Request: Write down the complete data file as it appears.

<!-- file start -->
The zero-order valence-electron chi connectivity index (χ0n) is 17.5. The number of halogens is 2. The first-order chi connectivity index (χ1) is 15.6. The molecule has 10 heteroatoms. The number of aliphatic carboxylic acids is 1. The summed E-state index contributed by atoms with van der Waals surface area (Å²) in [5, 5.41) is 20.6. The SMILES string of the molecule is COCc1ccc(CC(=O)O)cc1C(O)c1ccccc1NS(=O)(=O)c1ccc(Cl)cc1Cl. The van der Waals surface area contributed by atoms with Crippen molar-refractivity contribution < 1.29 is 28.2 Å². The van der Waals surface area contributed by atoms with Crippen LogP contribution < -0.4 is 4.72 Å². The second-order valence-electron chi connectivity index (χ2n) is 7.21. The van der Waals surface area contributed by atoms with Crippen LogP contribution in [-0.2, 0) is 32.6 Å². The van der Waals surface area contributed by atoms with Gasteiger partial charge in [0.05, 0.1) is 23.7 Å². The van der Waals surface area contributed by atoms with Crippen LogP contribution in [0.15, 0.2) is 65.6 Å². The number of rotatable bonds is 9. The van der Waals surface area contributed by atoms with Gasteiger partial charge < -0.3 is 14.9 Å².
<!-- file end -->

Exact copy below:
The zero-order valence-electron chi connectivity index (χ0n) is 17.5. The number of halogens is 2. The first-order chi connectivity index (χ1) is 15.6. The molecule has 10 heteroatoms. The number of aliphatic carboxylic acids is 1. The summed E-state index contributed by atoms with van der Waals surface area (Å²) in [5, 5.41) is 20.6. The SMILES string of the molecule is COCc1ccc(CC(=O)O)cc1C(O)c1ccccc1NS(=O)(=O)c1ccc(Cl)cc1Cl. The van der Waals surface area contributed by atoms with Crippen molar-refractivity contribution < 1.29 is 28.2 Å². The van der Waals surface area contributed by atoms with Crippen LogP contribution < -0.4 is 4.72 Å². The second-order valence-electron chi connectivity index (χ2n) is 7.21. The van der Waals surface area contributed by atoms with Crippen LogP contribution in [-0.2, 0) is 32.6 Å². The van der Waals surface area contributed by atoms with Gasteiger partial charge in [0.05, 0.1) is 23.7 Å². The van der Waals surface area contributed by atoms with Crippen LogP contribution in [0.15, 0.2) is 65.6 Å². The number of rotatable bonds is 9. The van der Waals surface area contributed by atoms with Gasteiger partial charge < -0.3 is 14.9 Å².